It is known that if calculating permanent is easy, then solving hard problems in NP is easy. Is there a transparent example regarding application of say finding independent set or find chromatic number of a graph through the permanent?

  • 5
    $\begingroup$ Since you can reduce #3SAt to the permanent, you can solve the permanent to find the number of solutions to the 3SAt instance. if it's more than zero, the problem is satisfiable. $\endgroup$ – Suresh Venkat Mar 11 '12 at 10:25
  • $\begingroup$ @SureshVenkat that is true. I was thinking of something else.. along the lines of given a graph using a single calculation of permanent to find the max indep number. Was curious if such a trick existed! $\endgroup$ – v s Mar 11 '12 at 19:28
  • 2
    $\begingroup$ If you want a really transparent example, the permanent of the biadjacency matrix of a bipartite graph counts the number of perfect matchings in this graph. For a non-bipartite graph, the permanent of its adjacency matrix counts the number of cycle covers. $\endgroup$ – Bruno Mar 12 '12 at 7:57

Here is a hint for your question in the comment to the question. The independence number of a graph can be computed by a polynomial-time oracle Turing machine which calls the #P oracle just once. That is, the independence number is in class FP#P[1].

For a graph G on n vertices, let gk(G) be the number of independent sets of size k in G. Note that 0≤gk(G)<2n. Let

$$f(G)=\sum_{k=0}^n 2^{nk}g_k(G).$$

I leave the rest of the proof as exercise.

  1. Show that function f is in #P.
  2. Show that the independence number of G can be computed from two integers n and f(G) in time polynomial in n, and conclude that the independence number can be computed in FP#P[1].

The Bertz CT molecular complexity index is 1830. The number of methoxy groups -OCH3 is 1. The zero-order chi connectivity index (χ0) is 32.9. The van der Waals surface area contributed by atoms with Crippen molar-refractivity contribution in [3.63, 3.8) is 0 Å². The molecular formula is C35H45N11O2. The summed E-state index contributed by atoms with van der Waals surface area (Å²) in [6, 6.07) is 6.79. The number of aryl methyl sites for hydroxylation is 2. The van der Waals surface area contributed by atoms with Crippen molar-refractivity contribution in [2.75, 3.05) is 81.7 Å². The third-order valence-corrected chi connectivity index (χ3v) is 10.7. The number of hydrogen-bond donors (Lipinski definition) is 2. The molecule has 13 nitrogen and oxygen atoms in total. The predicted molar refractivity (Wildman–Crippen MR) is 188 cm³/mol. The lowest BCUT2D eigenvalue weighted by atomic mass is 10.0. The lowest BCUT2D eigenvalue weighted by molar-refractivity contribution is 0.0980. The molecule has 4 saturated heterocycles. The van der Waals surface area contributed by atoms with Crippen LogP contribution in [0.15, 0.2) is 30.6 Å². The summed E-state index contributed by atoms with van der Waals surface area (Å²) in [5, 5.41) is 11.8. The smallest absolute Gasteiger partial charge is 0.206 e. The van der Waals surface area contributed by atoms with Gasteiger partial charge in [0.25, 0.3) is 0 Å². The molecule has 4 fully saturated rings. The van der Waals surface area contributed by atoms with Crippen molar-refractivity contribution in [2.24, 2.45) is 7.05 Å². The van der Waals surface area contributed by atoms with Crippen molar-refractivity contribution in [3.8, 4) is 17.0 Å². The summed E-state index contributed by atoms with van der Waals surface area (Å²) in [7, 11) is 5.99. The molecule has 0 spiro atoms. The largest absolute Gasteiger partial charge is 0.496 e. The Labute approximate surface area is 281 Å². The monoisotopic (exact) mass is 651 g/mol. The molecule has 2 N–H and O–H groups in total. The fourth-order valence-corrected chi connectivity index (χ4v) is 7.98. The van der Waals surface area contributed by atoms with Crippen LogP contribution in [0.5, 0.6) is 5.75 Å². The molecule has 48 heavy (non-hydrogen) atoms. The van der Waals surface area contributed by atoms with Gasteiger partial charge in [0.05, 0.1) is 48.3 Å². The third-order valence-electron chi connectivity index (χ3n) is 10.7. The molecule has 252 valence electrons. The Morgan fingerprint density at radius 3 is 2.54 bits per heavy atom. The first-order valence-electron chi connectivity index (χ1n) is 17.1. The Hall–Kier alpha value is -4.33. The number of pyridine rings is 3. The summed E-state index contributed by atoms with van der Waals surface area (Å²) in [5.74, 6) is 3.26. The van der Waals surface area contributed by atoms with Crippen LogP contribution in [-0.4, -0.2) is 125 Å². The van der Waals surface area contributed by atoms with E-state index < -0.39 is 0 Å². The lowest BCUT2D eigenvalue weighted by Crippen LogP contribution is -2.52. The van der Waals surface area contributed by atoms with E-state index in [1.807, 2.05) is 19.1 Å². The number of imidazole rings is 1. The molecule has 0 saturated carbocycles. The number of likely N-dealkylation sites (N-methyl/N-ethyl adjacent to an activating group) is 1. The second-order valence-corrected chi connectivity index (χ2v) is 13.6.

3. (If this is not clear from item 2,) conclude that the independence number can be computed by a polynomial-time oracle Turing machine which calls the oracle for the permanent just once.

The same idea works also for the chromatic number.

  • $\begingroup$ I think this is what I may be looking for. I am unfamiliar with #P proofs. There has to be a way to show $1$ can be found through permanent of an appropriately constructed matrix. That matrix and its construction is probably what I am seeking? $\endgroup$ – v s Mar 12 '12 at 0:39
  • 1
    $\begingroup$ @vs: As I suggested in this answer, you should forget about the permanent and just use the definition of #P until step 3. Once you have a proof, you can rewrite the whole proof to use the permanent throughout the proof, but that is not intuitive because the proof of the #P-completeness of the permanent is unintuitive. $\endgroup$ – Tsuyoshi Ito Mar 12 '12 at 11:22

Your Answer

By clicking “Post Your Answer”, you agree to our terms of service, privacy policy and cookie policy

Not the answer you're looking for? Browse other questions tagged or ask your own question.